Last week I visited the hospital where Judah was born exactly two years ago. As I drove home, along the same winding route, I found myself flooded with emotion as memories of that first year came rushing in.

The drive home from the hospital two years ago wasn’t so hot. It was my idea that Isaiah (then a mere 16 months old) should be with us to bring home the new baby. Unfortunately the timing coincided with his lunchtime and naptime. Isaiah banging on the metal bassinette as the cranky hospital nurse went through her endless discharge directions. And because I was holding a newborn and had a fresh C-section, I couldn’t physically restrain him. Although I tried anyway, sure I was ripping my stitches.

The drive home wasn’t any better. Both babies were screaming and crying. Not only was this a shitty moment, it went against all of my expectations for what the drive home with a new baby should be (and we all know our expectations of how things should be will always set us up for failure). I think it was on this drive when I had the first taste of that miserable anxiety. Wanting to either scream or get the hell out of the car.

Unfortunately this was only a foreshadowing of what was to come for the next 9 or so months.

So what would I say if I could go back and whisper something in my ear that day, two years ago?

That day when I was so tense and edgy and cagey and nervous and mad and tired and sore.

What would i say?

  • take a deep breath and let it go.
  • don’t be so testy. don’t worry about the rules. don’t find so much blame. so it was the wrong move having isaiah come with us. let it go. give him a snack. give him what he needs. and try to give the baby a reassuring hand.
  • i’d say get as much sleep as you possibly can. for real. because every ounce of your health starts with getting sleep.
  • leave the f*&^ing housework
  • get grocery delivery for gods’ sake. it’s worth every penny.
  • have martha, my angel of a housekeeper, come over. (actually, i hadn’t met martha yet.) find a martha–someone who will come over and spread their touch of joy around my house. someone who will see what needs to be done. catch me up on the laundry. bring groceries. hold the baby for me.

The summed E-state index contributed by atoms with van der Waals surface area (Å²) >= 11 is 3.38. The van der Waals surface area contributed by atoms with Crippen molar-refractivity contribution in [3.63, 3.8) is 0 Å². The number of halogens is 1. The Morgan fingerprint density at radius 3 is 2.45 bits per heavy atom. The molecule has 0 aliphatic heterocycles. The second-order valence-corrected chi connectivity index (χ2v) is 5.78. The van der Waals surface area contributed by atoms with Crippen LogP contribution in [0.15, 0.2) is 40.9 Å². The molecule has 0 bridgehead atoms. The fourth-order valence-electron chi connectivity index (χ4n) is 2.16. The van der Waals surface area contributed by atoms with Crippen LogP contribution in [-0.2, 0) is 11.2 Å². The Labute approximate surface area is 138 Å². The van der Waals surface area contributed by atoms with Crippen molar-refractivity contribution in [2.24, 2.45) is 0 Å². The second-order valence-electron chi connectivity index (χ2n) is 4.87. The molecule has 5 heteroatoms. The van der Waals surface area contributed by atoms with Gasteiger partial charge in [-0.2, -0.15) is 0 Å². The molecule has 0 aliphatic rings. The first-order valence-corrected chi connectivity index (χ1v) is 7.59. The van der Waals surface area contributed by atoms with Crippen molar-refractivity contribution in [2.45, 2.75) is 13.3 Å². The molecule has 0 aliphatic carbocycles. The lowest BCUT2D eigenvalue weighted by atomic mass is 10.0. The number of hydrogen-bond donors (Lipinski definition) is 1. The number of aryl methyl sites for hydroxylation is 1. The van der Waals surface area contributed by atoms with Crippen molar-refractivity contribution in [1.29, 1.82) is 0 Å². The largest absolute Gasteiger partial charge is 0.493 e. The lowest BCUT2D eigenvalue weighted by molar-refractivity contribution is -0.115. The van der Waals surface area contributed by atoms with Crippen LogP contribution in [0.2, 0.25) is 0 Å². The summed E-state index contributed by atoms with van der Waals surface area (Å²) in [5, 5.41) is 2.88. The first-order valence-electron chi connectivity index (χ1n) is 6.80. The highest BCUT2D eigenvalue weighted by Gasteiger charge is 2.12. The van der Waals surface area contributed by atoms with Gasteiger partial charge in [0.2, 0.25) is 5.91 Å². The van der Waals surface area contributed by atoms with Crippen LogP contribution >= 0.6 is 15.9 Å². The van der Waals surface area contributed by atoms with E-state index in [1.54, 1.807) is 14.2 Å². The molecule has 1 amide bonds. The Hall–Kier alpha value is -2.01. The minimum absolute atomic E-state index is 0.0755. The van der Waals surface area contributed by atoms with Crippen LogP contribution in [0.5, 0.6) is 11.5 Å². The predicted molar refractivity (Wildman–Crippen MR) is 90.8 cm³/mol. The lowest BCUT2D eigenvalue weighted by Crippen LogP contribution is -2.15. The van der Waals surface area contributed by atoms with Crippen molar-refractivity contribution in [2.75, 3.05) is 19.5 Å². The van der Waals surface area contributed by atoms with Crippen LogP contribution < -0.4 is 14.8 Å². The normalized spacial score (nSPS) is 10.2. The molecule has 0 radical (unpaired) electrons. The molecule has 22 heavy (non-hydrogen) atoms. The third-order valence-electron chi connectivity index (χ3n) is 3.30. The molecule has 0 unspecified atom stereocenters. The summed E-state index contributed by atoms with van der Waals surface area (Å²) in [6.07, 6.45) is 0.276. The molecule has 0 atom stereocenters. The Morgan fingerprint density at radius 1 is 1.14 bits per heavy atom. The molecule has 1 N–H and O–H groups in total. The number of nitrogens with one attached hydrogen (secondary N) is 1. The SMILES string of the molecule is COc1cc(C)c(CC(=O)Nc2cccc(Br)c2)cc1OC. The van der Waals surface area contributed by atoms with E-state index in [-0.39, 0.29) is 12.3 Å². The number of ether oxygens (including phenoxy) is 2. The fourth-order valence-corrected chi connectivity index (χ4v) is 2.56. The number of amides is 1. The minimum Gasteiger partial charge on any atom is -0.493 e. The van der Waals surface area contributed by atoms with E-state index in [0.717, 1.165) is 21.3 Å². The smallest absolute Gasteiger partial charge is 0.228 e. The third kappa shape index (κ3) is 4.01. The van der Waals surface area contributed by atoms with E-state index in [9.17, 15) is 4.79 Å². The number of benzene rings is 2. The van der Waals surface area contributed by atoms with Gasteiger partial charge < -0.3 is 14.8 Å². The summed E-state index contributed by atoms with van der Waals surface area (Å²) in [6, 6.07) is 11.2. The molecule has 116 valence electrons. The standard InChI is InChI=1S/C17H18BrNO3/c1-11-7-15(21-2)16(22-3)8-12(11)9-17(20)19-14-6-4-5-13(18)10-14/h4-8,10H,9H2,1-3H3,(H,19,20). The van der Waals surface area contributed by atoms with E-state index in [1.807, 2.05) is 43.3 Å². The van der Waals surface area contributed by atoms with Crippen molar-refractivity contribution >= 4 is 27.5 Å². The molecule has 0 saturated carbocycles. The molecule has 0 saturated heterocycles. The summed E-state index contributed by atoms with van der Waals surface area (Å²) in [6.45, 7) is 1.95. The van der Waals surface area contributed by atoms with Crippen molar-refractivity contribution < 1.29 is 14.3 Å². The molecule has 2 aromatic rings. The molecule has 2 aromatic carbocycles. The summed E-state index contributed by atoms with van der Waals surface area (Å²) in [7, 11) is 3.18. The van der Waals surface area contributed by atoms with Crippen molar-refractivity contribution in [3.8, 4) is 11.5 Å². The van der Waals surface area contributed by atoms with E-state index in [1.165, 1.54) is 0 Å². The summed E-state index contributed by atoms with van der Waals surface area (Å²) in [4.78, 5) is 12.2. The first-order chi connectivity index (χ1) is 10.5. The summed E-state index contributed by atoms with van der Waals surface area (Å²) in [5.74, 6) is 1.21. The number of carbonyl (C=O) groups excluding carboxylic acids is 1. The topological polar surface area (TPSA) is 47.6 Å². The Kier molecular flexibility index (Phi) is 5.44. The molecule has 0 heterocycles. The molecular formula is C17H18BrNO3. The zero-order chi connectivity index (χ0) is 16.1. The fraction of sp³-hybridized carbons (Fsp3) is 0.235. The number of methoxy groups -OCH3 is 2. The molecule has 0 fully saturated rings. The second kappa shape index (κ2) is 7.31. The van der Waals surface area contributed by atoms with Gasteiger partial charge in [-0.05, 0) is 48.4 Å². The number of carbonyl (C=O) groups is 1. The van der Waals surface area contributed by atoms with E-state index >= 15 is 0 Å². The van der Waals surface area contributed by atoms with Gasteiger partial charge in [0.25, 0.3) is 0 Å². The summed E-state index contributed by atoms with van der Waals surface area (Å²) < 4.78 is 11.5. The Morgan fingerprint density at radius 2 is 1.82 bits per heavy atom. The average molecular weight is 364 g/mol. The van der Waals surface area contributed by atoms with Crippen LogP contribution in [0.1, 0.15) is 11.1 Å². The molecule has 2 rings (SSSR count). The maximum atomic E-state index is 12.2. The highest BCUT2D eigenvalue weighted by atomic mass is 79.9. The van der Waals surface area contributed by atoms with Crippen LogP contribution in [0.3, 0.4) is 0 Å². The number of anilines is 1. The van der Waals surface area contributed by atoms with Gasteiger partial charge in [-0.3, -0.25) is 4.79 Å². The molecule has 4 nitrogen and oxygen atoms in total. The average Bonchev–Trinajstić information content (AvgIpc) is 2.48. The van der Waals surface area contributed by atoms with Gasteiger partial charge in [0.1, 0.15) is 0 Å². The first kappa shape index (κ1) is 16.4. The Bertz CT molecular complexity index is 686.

• find a baby holder. because this new baby cried every single time i put him down for months.
  • god forbid find a different way than trying to get isaiah and judah up the steps after daycare every single day. i had all kinds of hangups about having a nanny, but in retrospect, it would have been so much easier.
  • get on medication for postpartum anxiety sooner. talk to someone who would help me see that I had postpartum anxiety, something I had never even heard of.
  • stop being so angry and find out what the root is. figure out what i need.
  • don’t be so judgmental to my spouse about doing everything “the right way.” the newborn days are not about doing anything right. they are about survival.
  • let it go.
  • i’d go back and just give myself a hug and say just enjoy this time.
  • find the joy in this moment and revel in that. 
  • find other moms. such trite advice but so helpful to see how others are coping and to laugh through tears.
  • get out of the house more. that winter was brutal.
  • stop having so many people over! why were we having people over every weekend? those visits that never seemed to end. Isaiah and their kids going crazy from being winter housebound. Me just wanting to go upstairs, put on pajamas and sleep w/ my baby.
  • what if i just admitted to everyone that i was a total wreck? why was I so afraid to let that show? trying to keep up appearances was exhausting. i’d go back and say to all those visitors. “i’m a wreck. what day can you meet me at the driveway to carry these babies up the steps?”
  • breathe. let it go.